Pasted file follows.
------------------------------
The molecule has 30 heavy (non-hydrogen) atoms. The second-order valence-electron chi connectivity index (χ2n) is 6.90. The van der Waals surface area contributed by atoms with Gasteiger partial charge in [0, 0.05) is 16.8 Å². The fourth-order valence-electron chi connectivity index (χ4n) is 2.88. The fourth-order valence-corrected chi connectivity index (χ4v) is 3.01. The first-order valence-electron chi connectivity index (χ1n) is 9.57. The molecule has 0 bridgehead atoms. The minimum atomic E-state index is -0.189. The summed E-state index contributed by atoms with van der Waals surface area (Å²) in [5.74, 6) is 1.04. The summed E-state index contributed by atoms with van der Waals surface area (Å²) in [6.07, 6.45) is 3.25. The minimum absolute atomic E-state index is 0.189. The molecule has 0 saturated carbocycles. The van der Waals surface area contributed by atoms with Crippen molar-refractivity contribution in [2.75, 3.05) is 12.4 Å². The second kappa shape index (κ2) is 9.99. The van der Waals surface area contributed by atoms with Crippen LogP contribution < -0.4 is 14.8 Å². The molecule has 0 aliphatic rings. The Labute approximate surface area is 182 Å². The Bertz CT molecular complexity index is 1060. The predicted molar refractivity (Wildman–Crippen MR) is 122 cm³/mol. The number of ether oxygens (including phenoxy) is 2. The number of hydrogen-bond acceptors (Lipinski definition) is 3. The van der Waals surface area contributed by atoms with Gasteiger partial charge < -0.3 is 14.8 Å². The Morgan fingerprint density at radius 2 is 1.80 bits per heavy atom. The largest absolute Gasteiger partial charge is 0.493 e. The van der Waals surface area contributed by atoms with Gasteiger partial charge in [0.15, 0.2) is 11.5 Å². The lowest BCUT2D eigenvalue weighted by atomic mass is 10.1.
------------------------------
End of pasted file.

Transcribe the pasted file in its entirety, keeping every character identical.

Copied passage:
The molecule has 30 heavy (non-hydrogen) atoms. The second-order valence-electron chi connectivity index (χ2n) is 6.90. The van der Waals surface area contributed by atoms with Gasteiger partial charge in [0, 0.05) is 16.8 Å². The fourth-order valence-electron chi connectivity index (χ4n) is 2.88. The fourth-order valence-corrected chi connectivity index (χ4v) is 3.01. The first-order valence-electron chi connectivity index (χ1n) is 9.57. The molecule has 0 bridgehead atoms. The minimum atomic E-state index is -0.189. The summed E-state index contributed by atoms with van der Waals surface area (Å²) in [5.74, 6) is 1.04. The summed E-state index contributed by atoms with van der Waals surface area (Å²) in [6.07, 6.45) is 3.25. The minimum absolute atomic E-state index is 0.189. The molecule has 0 saturated carbocycles. The van der Waals surface area contributed by atoms with Crippen molar-refractivity contribution in [2.75, 3.05) is 12.4 Å². The second kappa shape index (κ2) is 9.99. The van der Waals surface area contributed by atoms with Crippen LogP contribution < -0.4 is 14.8 Å². The molecule has 0 aliphatic rings. The Labute approximate surface area is 182 Å². The Bertz CT molecular complexity index is 1060. The predicted molar refractivity (Wildman–Crippen MR) is 122 cm³/mol. The number of ether oxygens (including phenoxy) is 2. The number of hydrogen-bond acceptors (Lipinski definition) is 3. The van der Waals surface area contributed by atoms with Gasteiger partial charge < -0.3 is 14.8 Å². The Morgan fingerprint density at radius 2 is 1.80 bits per heavy atom. The largest absolute Gasteiger partial charge is 0.493 e. The van der Waals surface area contributed by atoms with Gasteiger partial charge in [0.15, 0.2) is 11.5 Å². The lowest BCUT2D eigenvalue weighted by atomic mass is 10.1.